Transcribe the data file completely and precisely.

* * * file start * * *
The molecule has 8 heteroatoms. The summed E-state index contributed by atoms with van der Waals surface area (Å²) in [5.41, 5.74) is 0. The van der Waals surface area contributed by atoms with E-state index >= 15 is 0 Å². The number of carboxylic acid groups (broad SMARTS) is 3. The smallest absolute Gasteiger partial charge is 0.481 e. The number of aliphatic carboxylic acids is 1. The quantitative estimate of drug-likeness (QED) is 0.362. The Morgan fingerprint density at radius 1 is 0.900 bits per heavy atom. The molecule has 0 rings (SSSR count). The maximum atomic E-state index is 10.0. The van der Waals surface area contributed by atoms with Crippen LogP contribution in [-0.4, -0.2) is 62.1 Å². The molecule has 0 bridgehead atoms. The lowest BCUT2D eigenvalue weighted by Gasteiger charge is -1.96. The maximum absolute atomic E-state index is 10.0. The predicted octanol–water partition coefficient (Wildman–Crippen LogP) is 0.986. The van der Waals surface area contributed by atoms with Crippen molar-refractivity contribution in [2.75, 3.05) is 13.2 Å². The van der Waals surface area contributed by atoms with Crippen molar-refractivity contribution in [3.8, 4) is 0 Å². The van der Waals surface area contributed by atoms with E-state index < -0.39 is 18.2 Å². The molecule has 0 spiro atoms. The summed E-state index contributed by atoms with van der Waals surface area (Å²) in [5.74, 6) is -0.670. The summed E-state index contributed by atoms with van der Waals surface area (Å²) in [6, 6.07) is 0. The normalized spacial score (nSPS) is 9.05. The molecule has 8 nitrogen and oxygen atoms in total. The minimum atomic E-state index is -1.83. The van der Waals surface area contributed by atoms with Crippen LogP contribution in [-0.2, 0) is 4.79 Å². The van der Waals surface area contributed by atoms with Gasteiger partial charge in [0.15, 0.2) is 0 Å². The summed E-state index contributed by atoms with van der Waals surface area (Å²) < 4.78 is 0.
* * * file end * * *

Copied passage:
The molecule has 8 heteroatoms. The summed E-state index contributed by atoms with van der Waals surface area (Å²) in [5.41, 5.74) is 0. The van der Waals surface area contributed by atoms with E-state index >= 15 is 0 Å². The number of carboxylic acid groups (broad SMARTS) is 3. The smallest absolute Gasteiger partial charge is 0.481 e. The number of aliphatic carboxylic acids is 1. The quantitative estimate of drug-likeness (QED) is 0.362. The Morgan fingerprint density at radius 1 is 0.900 bits per heavy atom. The molecule has 0 rings (SSSR count). The maximum atomic E-state index is 10.0. The van der Waals surface area contributed by atoms with Crippen LogP contribution in [-0.4, -0.2) is 62.1 Å². The molecule has 0 bridgehead atoms. The lowest BCUT2D eigenvalue weighted by Gasteiger charge is -1.96. The maximum absolute atomic E-state index is 10.0. The predicted octanol–water partition coefficient (Wildman–Crippen LogP) is 0.986. The van der Waals surface area contributed by atoms with Crippen molar-refractivity contribution in [2.75, 3.05) is 13.2 Å². The van der Waals surface area contributed by atoms with Crippen molar-refractivity contribution in [3.8, 4) is 0 Å². The van der Waals surface area contributed by atoms with E-state index < -0.39 is 18.2 Å². The molecule has 0 spiro atoms. The summed E-state index contributed by atoms with van der Waals surface area (Å²) in [5.74, 6) is -0.670. The summed E-state index contributed by atoms with van der Waals surface area (Å²) in [6, 6.07) is 0. The normalized spacial score (nSPS) is 9.05. The molecule has 8 nitrogen and oxygen atoms in total. The minimum atomic E-state index is -1.83. The van der Waals surface area contributed by atoms with Crippen LogP contribution in [-0.2, 0) is 4.79 Å². The van der Waals surface area contributed by atoms with Gasteiger partial charge in [0.15, 0.2) is 0 Å². The summed E-state index contributed by atoms with van der Waals surface area (Å²) < 4.78 is 0.